Tips to Manage your Breath While Running

Tips to manage breathing while running.

Running presents one of the most significant obstacles in addressing breathing pattern disorders. While my work over the last 25 years has been around running and running-related mechanical issues, it is not a shock that almost 50% of those who are active, and even in the endurance category, have some breathing pattern issues. Running makes this more of a challenge, as gravity and its effects on us can increase up to 12X body weight. Here are some tips to help you manage your breath while running.

Warm up and Mobilize your Breathing System

The simplest way to make significant changes is to warm up well and mobilize around the rib cage and gut/abdominal area. 

Warm-up example 1: 

Start with any rotational movement and rotate into your end range of motion and hold. Draw air in as you rotate and find this end range. Holding in place, fill your lungs with as much air as possible and hold for a few seconds. Release the air while working to gain a little more range and hold. Repeat bringing in air in and holding for a few seconds and releasing for 3–5 repetitions. 

Warm-up example 2:

Placing your fingers on the edge of the front of your rib cage and abdominal muscles, work to get your fingers under your rib cage bones slowly as you draw deep slow breaths in and out through the nose. Work the front of the rib cage around to the sides for several breaths over a 5-10 minute period to free up the diaphragm a bit.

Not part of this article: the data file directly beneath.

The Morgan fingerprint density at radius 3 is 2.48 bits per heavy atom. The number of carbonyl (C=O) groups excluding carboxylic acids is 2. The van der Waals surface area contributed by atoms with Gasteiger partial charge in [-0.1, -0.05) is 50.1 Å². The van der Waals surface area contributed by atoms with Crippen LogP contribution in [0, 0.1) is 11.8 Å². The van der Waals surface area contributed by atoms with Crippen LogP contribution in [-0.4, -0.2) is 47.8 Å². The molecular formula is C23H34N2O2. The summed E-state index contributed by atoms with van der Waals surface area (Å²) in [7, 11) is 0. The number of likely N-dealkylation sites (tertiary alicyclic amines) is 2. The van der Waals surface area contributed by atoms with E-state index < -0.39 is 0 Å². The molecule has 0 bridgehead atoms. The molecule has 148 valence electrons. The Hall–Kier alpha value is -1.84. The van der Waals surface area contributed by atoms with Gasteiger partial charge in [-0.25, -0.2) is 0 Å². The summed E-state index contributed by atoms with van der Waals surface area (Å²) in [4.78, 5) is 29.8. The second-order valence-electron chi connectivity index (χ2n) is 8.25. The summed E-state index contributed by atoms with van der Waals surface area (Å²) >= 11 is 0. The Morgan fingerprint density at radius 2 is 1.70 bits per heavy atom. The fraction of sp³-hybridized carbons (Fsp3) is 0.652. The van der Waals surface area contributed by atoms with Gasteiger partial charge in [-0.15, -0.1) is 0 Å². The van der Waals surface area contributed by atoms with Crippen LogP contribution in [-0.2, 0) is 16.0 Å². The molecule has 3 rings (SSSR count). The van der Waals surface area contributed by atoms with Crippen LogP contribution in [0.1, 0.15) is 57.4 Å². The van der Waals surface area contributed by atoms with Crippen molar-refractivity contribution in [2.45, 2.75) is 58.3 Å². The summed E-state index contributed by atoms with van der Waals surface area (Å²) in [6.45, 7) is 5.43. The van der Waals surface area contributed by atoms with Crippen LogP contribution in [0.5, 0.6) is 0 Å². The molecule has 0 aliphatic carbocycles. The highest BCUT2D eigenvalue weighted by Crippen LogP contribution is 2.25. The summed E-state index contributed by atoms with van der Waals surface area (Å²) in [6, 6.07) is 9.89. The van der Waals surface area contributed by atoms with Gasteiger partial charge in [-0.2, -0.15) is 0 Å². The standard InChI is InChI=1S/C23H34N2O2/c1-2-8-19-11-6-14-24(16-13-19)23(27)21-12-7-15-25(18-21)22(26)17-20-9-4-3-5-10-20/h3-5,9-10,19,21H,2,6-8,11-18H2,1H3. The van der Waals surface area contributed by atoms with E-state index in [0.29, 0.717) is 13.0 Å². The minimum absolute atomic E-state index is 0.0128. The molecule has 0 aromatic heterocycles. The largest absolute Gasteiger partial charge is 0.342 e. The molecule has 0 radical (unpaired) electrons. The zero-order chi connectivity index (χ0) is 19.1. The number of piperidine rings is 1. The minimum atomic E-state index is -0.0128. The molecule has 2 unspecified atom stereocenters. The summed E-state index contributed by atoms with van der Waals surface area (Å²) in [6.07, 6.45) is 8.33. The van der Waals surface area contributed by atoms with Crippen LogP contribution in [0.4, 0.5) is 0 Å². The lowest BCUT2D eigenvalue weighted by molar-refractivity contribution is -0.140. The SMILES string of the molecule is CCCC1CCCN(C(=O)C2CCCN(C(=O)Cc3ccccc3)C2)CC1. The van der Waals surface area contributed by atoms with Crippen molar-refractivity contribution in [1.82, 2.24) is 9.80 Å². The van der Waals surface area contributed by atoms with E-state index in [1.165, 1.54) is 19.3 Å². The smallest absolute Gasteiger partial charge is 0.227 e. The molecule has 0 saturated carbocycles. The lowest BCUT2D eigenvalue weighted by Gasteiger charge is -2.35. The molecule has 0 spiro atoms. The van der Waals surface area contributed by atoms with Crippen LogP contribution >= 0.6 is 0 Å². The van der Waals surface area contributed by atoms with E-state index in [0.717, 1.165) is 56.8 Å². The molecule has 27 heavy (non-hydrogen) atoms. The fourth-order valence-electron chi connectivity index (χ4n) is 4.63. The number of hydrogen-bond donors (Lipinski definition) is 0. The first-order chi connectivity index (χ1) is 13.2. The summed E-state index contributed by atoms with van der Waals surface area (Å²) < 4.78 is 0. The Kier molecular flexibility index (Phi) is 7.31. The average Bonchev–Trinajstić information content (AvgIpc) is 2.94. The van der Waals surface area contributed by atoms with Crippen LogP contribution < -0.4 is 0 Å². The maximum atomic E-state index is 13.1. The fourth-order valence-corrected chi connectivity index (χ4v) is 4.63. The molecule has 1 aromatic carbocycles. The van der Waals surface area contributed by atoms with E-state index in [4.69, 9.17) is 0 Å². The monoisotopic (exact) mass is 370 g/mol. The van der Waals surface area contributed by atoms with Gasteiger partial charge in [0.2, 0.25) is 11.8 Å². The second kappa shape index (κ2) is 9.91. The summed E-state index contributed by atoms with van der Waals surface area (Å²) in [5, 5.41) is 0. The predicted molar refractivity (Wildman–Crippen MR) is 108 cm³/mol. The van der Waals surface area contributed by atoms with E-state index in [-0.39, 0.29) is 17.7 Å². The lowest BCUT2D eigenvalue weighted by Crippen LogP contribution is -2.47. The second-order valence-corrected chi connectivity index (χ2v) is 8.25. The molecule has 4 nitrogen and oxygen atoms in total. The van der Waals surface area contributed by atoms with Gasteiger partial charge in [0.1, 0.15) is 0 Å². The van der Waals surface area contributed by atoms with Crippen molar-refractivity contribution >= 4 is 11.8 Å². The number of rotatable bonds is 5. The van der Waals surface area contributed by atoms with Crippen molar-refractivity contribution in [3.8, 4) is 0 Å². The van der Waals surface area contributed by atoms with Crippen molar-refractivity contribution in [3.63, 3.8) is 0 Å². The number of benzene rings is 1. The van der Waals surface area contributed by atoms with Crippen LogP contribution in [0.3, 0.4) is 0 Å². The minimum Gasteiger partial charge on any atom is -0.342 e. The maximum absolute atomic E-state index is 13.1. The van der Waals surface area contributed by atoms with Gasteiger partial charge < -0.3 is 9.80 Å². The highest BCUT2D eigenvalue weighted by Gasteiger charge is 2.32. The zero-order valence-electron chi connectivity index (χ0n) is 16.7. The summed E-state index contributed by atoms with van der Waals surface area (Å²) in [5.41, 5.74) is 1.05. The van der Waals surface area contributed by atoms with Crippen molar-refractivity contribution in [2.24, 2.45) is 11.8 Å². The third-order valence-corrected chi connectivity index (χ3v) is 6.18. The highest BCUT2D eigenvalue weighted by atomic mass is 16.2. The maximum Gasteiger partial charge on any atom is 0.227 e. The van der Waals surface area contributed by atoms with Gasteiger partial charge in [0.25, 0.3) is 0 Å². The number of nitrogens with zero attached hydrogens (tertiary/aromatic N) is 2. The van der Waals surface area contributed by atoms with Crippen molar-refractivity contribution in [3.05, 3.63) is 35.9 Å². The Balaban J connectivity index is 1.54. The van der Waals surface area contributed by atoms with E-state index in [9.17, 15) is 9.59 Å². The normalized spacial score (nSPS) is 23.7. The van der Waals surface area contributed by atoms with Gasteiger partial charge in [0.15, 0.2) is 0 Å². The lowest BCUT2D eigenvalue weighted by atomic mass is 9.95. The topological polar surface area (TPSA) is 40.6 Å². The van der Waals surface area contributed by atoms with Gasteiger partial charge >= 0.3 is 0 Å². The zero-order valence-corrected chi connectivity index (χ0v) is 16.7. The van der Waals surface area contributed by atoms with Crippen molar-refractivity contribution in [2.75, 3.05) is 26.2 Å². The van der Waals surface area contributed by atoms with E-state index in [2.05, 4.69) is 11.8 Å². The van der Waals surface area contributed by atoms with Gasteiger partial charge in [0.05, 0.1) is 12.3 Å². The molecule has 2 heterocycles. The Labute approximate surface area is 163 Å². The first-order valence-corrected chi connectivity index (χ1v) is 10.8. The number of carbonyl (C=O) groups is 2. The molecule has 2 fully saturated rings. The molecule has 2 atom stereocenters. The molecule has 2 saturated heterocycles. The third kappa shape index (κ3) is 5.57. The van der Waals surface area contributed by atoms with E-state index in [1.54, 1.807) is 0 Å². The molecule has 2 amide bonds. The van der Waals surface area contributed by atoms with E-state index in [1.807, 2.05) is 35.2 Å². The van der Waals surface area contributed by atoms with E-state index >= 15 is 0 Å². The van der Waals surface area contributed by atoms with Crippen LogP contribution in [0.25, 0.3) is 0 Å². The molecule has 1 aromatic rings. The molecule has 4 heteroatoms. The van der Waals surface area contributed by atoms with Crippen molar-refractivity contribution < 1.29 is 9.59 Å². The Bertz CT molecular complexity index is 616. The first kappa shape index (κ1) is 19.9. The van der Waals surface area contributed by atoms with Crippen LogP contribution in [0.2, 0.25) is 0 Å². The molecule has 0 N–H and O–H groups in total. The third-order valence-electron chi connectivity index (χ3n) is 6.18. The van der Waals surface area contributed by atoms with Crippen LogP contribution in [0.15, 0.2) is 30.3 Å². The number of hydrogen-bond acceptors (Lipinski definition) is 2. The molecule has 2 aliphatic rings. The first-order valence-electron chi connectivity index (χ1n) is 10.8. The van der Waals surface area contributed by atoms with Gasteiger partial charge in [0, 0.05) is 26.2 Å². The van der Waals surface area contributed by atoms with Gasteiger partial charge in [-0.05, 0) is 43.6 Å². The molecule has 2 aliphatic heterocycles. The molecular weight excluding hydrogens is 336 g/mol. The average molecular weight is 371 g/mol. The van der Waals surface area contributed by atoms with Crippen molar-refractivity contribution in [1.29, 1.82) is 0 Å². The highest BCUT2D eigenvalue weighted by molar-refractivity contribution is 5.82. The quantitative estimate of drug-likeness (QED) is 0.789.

Build your Breathing Tolerance 

Interval Work

Move at a pace that allows you to breathe through your nose. Slowly increase the intensity until you can longer breathe through only your nose. Once that happens, slow down and/or walk until you’re able to breathe through only your nose again. Repeat this buildup and drawdown as an interval routinely to speed up the benefits of this process.

Slow and Steady Approach

Another option is to simply run slow enough to allow your primary breathing muscles to do more of the work for longer. Nasal breathing engages the primary breathing muscles to work MORE because of the resistance it creates. Biochemically–and below moderate levels of effort–this only helps us use oxygen by improving our oxygen/carbon dioxide dissociation curve. If you want to learn more about this resistance, check out this article, where I discuss the differences between nasal and mouth breathing

Controlled Breathing = Efficiency

This may take some time, but there is no reason why you can not look at this as routine interval work. Even the fastest sprinters in the world in the 100m and sometimes the 200m do not open their mouths. It is only necessary after the effort. Although sprinting is not the goal here, you can understand that significant work is still being done for us. 

In any case, when moving, we are all staving off the inevitable process of blood stealing. This phenomenon starts diverting blood from the loco-motor muscles to our diaphragm and intercostals when they fatigue. The weaker or more dysfunctional our breathing, the faster we use up limited energy sources and start to break down. 

If you’re interested in improving your breathing to better train endurance, check out our endurance program called SH//FT Sustain that’s included in All-Access. It’s a 24-week progression based on my New York Times bestselling book, The Unbreakable Runner.